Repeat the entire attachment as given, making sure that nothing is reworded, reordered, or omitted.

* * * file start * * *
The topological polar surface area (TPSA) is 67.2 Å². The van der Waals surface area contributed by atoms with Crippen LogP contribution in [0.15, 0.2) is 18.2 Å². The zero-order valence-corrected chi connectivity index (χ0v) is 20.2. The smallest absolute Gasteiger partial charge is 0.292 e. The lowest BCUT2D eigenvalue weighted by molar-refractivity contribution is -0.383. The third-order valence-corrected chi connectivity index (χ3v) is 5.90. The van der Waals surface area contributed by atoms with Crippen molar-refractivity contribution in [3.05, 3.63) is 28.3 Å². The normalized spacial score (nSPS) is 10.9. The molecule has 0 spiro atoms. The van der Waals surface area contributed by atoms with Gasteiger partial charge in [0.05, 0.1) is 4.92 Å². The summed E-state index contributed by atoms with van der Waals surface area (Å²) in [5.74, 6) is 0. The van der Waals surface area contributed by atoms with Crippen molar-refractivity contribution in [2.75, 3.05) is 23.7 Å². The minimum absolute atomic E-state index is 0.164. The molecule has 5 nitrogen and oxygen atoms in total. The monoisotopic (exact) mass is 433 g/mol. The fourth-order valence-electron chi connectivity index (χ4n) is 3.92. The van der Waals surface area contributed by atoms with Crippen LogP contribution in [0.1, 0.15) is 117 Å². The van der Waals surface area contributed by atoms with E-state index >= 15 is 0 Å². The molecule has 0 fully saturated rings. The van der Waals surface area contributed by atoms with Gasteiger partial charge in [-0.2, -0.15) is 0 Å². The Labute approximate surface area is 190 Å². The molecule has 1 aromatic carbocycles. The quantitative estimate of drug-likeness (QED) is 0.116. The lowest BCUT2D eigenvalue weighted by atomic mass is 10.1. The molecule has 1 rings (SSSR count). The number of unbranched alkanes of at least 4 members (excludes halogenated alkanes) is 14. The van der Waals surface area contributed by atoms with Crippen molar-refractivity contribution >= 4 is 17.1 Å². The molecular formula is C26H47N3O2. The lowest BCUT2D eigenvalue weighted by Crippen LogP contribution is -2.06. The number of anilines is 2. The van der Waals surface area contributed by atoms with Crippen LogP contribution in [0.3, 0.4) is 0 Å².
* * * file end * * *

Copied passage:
The topological polar surface area (TPSA) is 67.2 Å². The van der Waals surface area contributed by atoms with Crippen LogP contribution in [0.15, 0.2) is 18.2 Å². The zero-order valence-corrected chi connectivity index (χ0v) is 20.2. The smallest absolute Gasteiger partial charge is 0.292 e. The lowest BCUT2D eigenvalue weighted by molar-refractivity contribution is -0.383. The third-order valence-corrected chi connectivity index (χ3v) is 5.90. The van der Waals surface area contributed by atoms with Crippen molar-refractivity contribution in [3.05, 3.63) is 28.3 Å². The normalized spacial score (nSPS) is 10.9. The molecule has 0 spiro atoms. The van der Waals surface area contributed by atoms with Gasteiger partial charge in [0.05, 0.1) is 4.92 Å². The summed E-state index contributed by atoms with van der Waals surface area (Å²) in [5.74, 6) is 0. The van der Waals surface area contributed by atoms with Crippen molar-refractivity contribution in [2.75, 3.05) is 23.7 Å². The minimum absolute atomic E-state index is 0.164. The molecule has 5 nitrogen and oxygen atoms in total. The monoisotopic (exact) mass is 433 g/mol. The fourth-order valence-electron chi connectivity index (χ4n) is 3.92. The van der Waals surface area contributed by atoms with Crippen LogP contribution in [0.1, 0.15) is 117 Å². The van der Waals surface area contributed by atoms with E-state index >= 15 is 0 Å². The molecule has 0 fully saturated rings. The van der Waals surface area contributed by atoms with Gasteiger partial charge in [-0.2, -0.15) is 0 Å². The Labute approximate surface area is 190 Å². The molecule has 1 aromatic carbocycles. The quantitative estimate of drug-likeness (QED) is 0.116. The lowest BCUT2D eigenvalue weighted by atomic mass is 10.1. The molecule has 1 rings (SSSR count). The number of unbranched alkanes of at least 4 members (excludes halogenated alkanes) is 14. The van der Waals surface area contributed by atoms with Crippen molar-refractivity contribution >= 4 is 17.1 Å². The molecular formula is C26H47N3O2. The lowest BCUT2D eigenvalue weighted by Crippen LogP contribution is -2.06. The number of anilines is 2. The van der Waals surface area contributed by atoms with Crippen LogP contribution in [0.3, 0.4) is 0 Å².